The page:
13. Just got my license and am considering this bike. I love this site and rely on you for all manner of info re: women and riding.

    1. Congratulations on getting your license — and thanks for kind words. We try hard.

  14. Just saw someone riding the V 250 Star this morning and thought O\I had to look it up. Nicest little bike I have seen in a long while.

  15. Thank you for a great review.I have been riding for seven years now and I love smaller bikes! And due to cheaper insurance I can own a couple of them. So now I am looking for a fun cruiser style bike. I love women’s view of a motorcycle over men’s as they tend to just concentrate on horsepower.

  16. A very good review, but it still doesn’t do this bike justice. I am 6 feet 6 inches and I ride two motorcycles, a Softail, and this. This V Star2 50 is as right as they come. Excellent handling, super wide torque band (5th gear at 20 mph if you like), 80 on the interstate, and an honest 78 mpg. I bought it for a rack on an RV for two/up riding, but I ride it almost daily. So does another buddy who has one.

  17. Thank you so much for this review. I’m also getting into riding a motorcycle and love the Yamaha Bolt, which is a new bike, but it might be too much for me. I just want to have a bike that keeps up with my boyfriend’s Harley-Davidson Dyna Super Glide.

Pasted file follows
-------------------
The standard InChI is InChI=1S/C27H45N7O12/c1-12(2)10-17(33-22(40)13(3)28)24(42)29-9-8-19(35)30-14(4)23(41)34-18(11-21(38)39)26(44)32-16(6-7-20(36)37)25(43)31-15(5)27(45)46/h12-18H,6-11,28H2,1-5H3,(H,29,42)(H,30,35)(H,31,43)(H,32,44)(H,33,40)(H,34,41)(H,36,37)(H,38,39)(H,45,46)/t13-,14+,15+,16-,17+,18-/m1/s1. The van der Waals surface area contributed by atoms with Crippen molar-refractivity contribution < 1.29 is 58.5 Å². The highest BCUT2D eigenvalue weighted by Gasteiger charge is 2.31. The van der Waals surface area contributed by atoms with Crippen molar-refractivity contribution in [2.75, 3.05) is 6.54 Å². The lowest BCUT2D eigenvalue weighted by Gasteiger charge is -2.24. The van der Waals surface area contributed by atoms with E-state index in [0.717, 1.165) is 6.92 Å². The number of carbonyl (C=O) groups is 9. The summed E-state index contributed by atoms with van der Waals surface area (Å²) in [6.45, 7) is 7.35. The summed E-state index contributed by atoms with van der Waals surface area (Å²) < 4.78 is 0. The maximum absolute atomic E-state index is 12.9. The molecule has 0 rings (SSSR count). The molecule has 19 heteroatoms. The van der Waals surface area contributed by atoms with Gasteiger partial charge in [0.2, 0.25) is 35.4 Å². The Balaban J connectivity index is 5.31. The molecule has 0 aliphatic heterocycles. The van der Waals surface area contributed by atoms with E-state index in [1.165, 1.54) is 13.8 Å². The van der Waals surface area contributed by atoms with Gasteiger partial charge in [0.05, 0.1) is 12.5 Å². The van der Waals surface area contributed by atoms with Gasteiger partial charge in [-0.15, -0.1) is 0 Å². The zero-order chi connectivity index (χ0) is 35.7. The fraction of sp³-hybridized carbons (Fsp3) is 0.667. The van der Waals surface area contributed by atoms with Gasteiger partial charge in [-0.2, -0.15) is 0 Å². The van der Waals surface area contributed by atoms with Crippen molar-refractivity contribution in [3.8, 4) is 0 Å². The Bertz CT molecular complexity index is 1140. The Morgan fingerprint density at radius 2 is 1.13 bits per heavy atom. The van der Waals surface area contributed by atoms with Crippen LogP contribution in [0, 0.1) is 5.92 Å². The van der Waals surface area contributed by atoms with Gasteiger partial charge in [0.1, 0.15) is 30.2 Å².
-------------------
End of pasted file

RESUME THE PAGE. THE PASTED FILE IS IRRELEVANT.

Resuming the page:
18. Thank you for this great review. I had a 2009 V Star 250 for my first bike and loved it! Then Harley came out with an 883 SuperLow in 2011 so I bought that. I loved my Harley but ended up buying a 2013 V Star 250 primarily for the reason that I do mostly city riding and it was just easier for me to handle, shift etc. I love the new handlebars and the color (blue)! This bike is incredibly comfortable! I would highly recommend this bike.

  19. Thanks for this review. I am a new rider and have been debating which bike to buy and my favourite so far has been the 2013 Yamaha V Star 250. I have made my mind up (didn’t take much). Really glad I found this website!

  20. I’m a 56-year-old woman who has just started riding. I bought a 2000 V Star 650 as recommended by my experienced rider friends but am intimidated by it. I’m thinking of trading down to the 250. Maybe someone wants to trade?

    1. A great place to reach out to our readers with that question is the WRN Forum. I encourage you to sign up and start posting there.

  21. I totally loved my ’07 Virago 250! Sized just right for my 5-foot-2 body and it was the perfect bike for me to gain my confidence and hone my skills on. If i had the time and energy to maintain multiple bikes, I would have kept it forever. It was impressively spunky, even when climbing hills, and I liked riding the twisties better on it than on my current ride, a Honda Shadow.